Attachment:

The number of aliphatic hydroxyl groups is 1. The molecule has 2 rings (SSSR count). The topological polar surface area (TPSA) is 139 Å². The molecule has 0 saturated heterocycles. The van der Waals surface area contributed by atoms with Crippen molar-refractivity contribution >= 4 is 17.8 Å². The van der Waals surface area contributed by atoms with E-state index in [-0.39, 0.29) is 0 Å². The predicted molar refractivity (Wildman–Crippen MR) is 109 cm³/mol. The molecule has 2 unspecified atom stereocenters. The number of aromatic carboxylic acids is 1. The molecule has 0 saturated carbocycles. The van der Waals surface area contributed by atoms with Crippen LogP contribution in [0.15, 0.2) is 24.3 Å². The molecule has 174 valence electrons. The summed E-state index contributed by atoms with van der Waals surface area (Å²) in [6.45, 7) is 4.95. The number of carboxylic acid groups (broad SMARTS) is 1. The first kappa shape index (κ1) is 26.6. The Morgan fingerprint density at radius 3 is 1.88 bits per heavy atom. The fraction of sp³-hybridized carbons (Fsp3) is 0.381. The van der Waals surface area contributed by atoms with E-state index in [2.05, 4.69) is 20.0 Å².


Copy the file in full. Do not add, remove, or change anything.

The number of aliphatic hydroxyl groups is 1. The molecule has 2 rings (SSSR count). The topological polar surface area (TPSA) is 139 Å². The molecule has 0 saturated heterocycles. The van der Waals surface area contributed by atoms with Crippen molar-refractivity contribution >= 4 is 17.8 Å². The van der Waals surface area contributed by atoms with E-state index in [-0.39, 0.29) is 0 Å². The predicted molar refractivity (Wildman–Crippen MR) is 109 cm³/mol. The molecule has 2 unspecified atom stereocenters. The number of aromatic carboxylic acids is 1. The molecule has 0 saturated carbocycles. The van der Waals surface area contributed by atoms with Crippen LogP contribution in [0.15, 0.2) is 24.3 Å². The molecule has 174 valence electrons. The summed E-state index contributed by atoms with van der Waals surface area (Å²) in [6.45, 7) is 4.95. The number of carboxylic acid groups (broad SMARTS) is 1. The first kappa shape index (κ1) is 26.6. The Morgan fingerprint density at radius 3 is 1.88 bits per heavy atom. The fraction of sp³-hybridized carbons (Fsp3) is 0.381. The van der Waals surface area contributed by atoms with E-state index in [2.05, 4.69) is 20.0 Å².